On March 18, New York Mayor Michael Bloomberg asked his city council to outlaw the public display of cigarettes for sale. If the Democrat-dominated council complies, it will soon become illegal in New York City for vendors of smokes to show customers their wares. They'll have to be hidden from plain view -- stored in cabinets or under counters, for example. Yet it appears that dividend investors invested in smoking stocks don't see a problem with that.
Already, Bloomberg has pushed through laws raising taxes on tobacco and banning smoking in restaurants and bars, and even in outdoor parks. As for this latest initiative, when asked about Bloomberg's move last month, City Council Speaker Christine Quinn pronounced herself "very, very open" to the idea.
So why aren't tobacco stocks suffering?
Dividend investors still hot on smokes
Since news of Mayor Bloomberg's proposal broke, shares of tobacco industry bellwether Altria Group (NYSE:MO) are up nearly 5% in value. Lorillard (NYSE:LO.DL) and Reynolds American (NYSE:RAI) are up 4.2% each, and even British American Tobacco (NYSE:BTI) has notched a respectable 3.4% gain.
There are probably two reasons for this -- maybe two and a half.
Hey, New York: Get over yourself
First and foremost, it's not as if the New York market is the be-all and end-all for these companies. "Gotham" it might be, but America's most populous city is still just one city, and most of these companies sell across the country and around the globe. So any decrease in tobacco sales caused by a new point-of-sale display ban will only dent the companies' revenue streams -- not dry them up entirely. What's more, even in NYC, cigarettes will still be available for sale. They just won't be visible.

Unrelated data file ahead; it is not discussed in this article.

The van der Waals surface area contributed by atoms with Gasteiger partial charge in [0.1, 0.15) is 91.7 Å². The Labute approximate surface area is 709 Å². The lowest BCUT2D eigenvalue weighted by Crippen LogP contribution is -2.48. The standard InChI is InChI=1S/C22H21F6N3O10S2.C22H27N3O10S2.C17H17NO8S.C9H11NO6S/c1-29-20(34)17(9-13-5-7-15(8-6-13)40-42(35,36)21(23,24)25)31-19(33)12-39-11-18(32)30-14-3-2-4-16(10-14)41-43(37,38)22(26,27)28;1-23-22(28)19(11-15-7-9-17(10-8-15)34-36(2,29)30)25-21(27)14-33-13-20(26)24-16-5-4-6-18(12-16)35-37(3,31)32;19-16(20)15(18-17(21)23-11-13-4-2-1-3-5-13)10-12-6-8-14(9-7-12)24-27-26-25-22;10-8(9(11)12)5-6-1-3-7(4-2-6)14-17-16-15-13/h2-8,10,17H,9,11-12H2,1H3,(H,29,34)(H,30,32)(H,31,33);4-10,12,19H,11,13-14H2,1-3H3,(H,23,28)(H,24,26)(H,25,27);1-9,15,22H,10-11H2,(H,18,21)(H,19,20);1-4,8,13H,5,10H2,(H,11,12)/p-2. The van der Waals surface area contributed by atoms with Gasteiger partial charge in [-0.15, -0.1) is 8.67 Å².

The other important factor buoying tobacco stocks among dividend investors is the valuations attached to these companies' shares.
Buy discount cigarettes here
After all, tobacco stocks weren't particularly pricey to begin with, giving them some room to run. If your average stock on the S&P 500 today costs a bit more than 14 times forward earnings to purchase, then all four of these stocks charge less than that. Altria, Reynolds, and BAT all sell for about 13 times earnings and change. Lorillard is a relative bargain at just 12.1 times forward earnings.
And of course, the real attraction of these stocks is their generous dividend payments. From a very respectable 2.5% dividend yield at BAT -- two-tenths of a percent more than the average S&P stock pays -- dividend yields among this group of stocks quickly rocket up the scale to Altria's premium 5.1% yield, to 5.3% at Reynolds, and a whopping 5.4% at Lorillard.
Like a nice, long drag on a smoke, there's nothing quite like a big, fat dividend yield to ease investors' worries when Big Government tries to stress 'em out.